The Medicare and Social Security trustees warned again Monday that Congress must act soon to make the programs more sustainable.
In their 2014 report, the trustees said they were most immediately concerned about Social Security’s Disability Insurance program, which under current law will be unable to pay full benefits in 2016.
“As in past years, the trustees’ annual reports remind us that without broad reforms, Social Security and Medicare will increasingly squeeze other parts of the federal budget while putting steady upward pressure on annual deficits and the nation’s level of debt,” said Robert L. Bixby, executive director of The Concord coalition.
Policymakers and the public should focus more on these programs’ cash flows than on their trust fund balances. Social Security and Medicare Part A (Hospital Insurance) continue to pay out more than they take in through payroll taxes and rely on general federal revenues to make up the difference. The Treasury also heavily subsidizes other parts of Medicare.
Congress may be tempted to deal with the Disability Insurance problem by simply re-allocating some payroll tax revenue but Bixby dismissed this as “essentially a gimmick.” He said elected officials should instead pursue a more comprehensive approach to entitlement reform.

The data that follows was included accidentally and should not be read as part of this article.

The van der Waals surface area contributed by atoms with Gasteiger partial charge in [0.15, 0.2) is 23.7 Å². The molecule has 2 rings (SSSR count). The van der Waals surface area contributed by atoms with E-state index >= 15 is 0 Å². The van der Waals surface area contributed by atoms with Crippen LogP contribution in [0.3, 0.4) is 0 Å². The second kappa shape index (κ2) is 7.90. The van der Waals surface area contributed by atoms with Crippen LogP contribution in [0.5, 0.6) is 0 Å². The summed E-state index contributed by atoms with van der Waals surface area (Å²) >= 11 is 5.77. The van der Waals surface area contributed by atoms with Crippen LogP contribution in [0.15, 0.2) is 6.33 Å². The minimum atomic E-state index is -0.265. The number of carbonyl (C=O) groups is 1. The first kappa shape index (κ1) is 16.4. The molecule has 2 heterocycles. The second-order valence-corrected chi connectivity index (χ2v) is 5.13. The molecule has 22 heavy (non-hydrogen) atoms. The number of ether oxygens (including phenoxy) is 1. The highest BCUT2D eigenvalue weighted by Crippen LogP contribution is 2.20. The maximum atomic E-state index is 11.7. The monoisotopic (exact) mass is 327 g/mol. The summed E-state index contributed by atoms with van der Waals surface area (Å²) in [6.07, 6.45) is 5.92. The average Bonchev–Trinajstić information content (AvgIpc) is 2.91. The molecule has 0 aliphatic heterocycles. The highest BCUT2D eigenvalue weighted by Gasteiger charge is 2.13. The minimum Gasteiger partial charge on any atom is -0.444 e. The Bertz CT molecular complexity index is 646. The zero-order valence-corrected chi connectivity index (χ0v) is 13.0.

Treasury Secretary Jack Lew said Monday that a re-allocation of payroll taxes to help Disability Insurance would “likely be required” but he said broad reforms should also be put in place.
The trustees’ reports show that demographic pressures on the federal budget are mounting. For example, there are 2.8 workers for each Social Security beneficiary today; that number will fall to only 2.1 workers by 2032, according to intermediate projections.
Health care cost growth has slowed in recent years, leading the trustees to reduce projected Medicare spending. But continuing this trend will require a difficult transformation of the health care system — and Josh Gordon, Concord’s policy director, cautions that even that would still leave the country with problematic fiscal projections.